Even if you’re not a healthcare hero or essential worker, there’s plenty you can do to lend a helping hand during the coronavirus pandemic.

By Lisa Milbrand
July 16, 2020
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You’ve clapped for healthcare workers, you’ve stayed home and watched what feels like every one of the best shows on Netflix, and you’re starting to get a tan line on your face from wearing your masks. But unless you’re one of those essential workers, you might feel like there hasn’t been a whole lot you can do to help deal with the coronavirus pandemic, even as the number of cases breaks records across the country.

But don’t worry—even small acts like tipping your delivery driver generously or giving Grandma a call can be a big help in keeping the world safe and sane during this unprecedented time. If you’re feeling helpless today, there are 14 different ways you can help make life during the pandemic a little bit better for those around you.

Consider getting tested to see if you’ve been exposed to the virus—and if you have, you can donate plasma to help some of the people with severe coronavirus cases recover. The Red Cross is currently seeking people who have recovered from the virus to donate.

With many areas currently experiencing blood shortages, even people who haven’t been exposed to coronavirus may want to consider donating right now to help with other emergencies.

Let your representatives know how you feel about the current coronavirus response, and share your thoughts on additional assistance that might be needed for your community to recover.

Many communities are continuing to treat hospital workers and other essential workers to free meals or PPE. Look for local funds that pool resources, or go ahead and order up pizzas, muffins, or other treats to be delivered to the staffers at your local hospital, fire department, or other community organization.

Studies are showing that even homemade cloth masks play a significant role in reducing the spread of the virus. When you’re going out, mask up—and encourage everyone you know to do so, too.

Personal protective gear is still in short supply in some places, and there are plenty of people who can’t afford to make or buy masks to keep themselves safe. You can find some organizations looking for donations—homemade or purchased—at Deaconess and Get Us PPE.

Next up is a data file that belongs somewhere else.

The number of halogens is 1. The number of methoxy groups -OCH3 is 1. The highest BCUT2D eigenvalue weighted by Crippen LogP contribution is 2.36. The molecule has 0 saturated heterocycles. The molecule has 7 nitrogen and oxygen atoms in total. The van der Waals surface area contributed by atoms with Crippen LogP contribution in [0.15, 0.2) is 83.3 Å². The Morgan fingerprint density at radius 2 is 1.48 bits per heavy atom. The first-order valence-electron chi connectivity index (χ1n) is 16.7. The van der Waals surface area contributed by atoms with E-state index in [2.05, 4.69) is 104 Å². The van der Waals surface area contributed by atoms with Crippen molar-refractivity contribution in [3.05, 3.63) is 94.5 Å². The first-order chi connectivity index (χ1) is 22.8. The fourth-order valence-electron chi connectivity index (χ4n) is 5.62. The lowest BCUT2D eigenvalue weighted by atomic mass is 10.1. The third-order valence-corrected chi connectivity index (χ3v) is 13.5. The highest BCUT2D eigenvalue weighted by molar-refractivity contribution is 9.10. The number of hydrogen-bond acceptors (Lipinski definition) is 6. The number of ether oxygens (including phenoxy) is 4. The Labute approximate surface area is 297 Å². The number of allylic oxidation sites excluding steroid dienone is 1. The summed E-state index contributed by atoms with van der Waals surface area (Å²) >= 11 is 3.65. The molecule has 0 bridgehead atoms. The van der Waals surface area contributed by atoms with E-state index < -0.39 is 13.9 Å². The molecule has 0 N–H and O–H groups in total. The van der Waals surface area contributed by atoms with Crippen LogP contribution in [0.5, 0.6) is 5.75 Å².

RELATED: 7 Ways You Can Help Others During the Coronavirus Crisis

It’s always better to be safe than sorry—so if you have any of the symptoms associated with coronavirus, such as a cough, shortness of breath, or a fever, it’s best to stay home and stay away from your loved ones. (And get tested!)

Even as restaurants have opened, they’ve struggled to thrive under the necessary limitations on service. Order from your favorite local places and take your meals to go so you can limit contact and the potential for infection. (Remember, even if you’re taking your dinner to go, tip very generously!)

RELATED: Small Businesses Need Support Right Now—Here Are 10 Ways to Shop Local When You're Stuck at Home

Food banks have been struggling to keep up with the unprecedented need, and with the $600 extra federal unemployment insurance due to end in a few weeks, more families may have a hard time keeping food on the table very soon. Donating to your local food kitchen will help ensure that families who need the assistance can get it. (And it’s a great place to offload any surplus canned goods, dried pasta, and toilet paper you have from your early-pandemic stockpiling.)

Sharing food is caring. Whether you box up baked goods as a sweet snack for first responders or surprise a neighbor or loved one with their favorite dish, it’s a nice (and, it seems, relatively low-risk) way to show you care.

Offer to grocery shop or run errands for people who may need to limit excursions to avoid putting themselves at risk. If you don’t know your neighbors well, look on apps like Next Door or local Facebook groups, where you can offer your services.

RELATED: 8 Ways to Volunteer Right Now—Without Leaving Your Home

You may still not be able to visit with friends and family members (especially if they live far away), but try video calls, send care packages, or just text a quick note that you’re thinking of them. That can help reduce the loneliness some people are feeling after months in quarantine.

No one is immune to feeling stressed as COVID-19 rages on, whether you’re dealing with the financial or health impact of the coronavirus or simply getting tired of staying home. Remember that exercise, meditation, socializing (safely), and getting a good night’s sleep will all help you manage your stress effectively.

Other generations have had to make far worse sacrifices than this. Staying home could help protect your loved ones and your community from coronavirus. Fortunately, we have plenty of ideas of things you can do to make life at home more fun.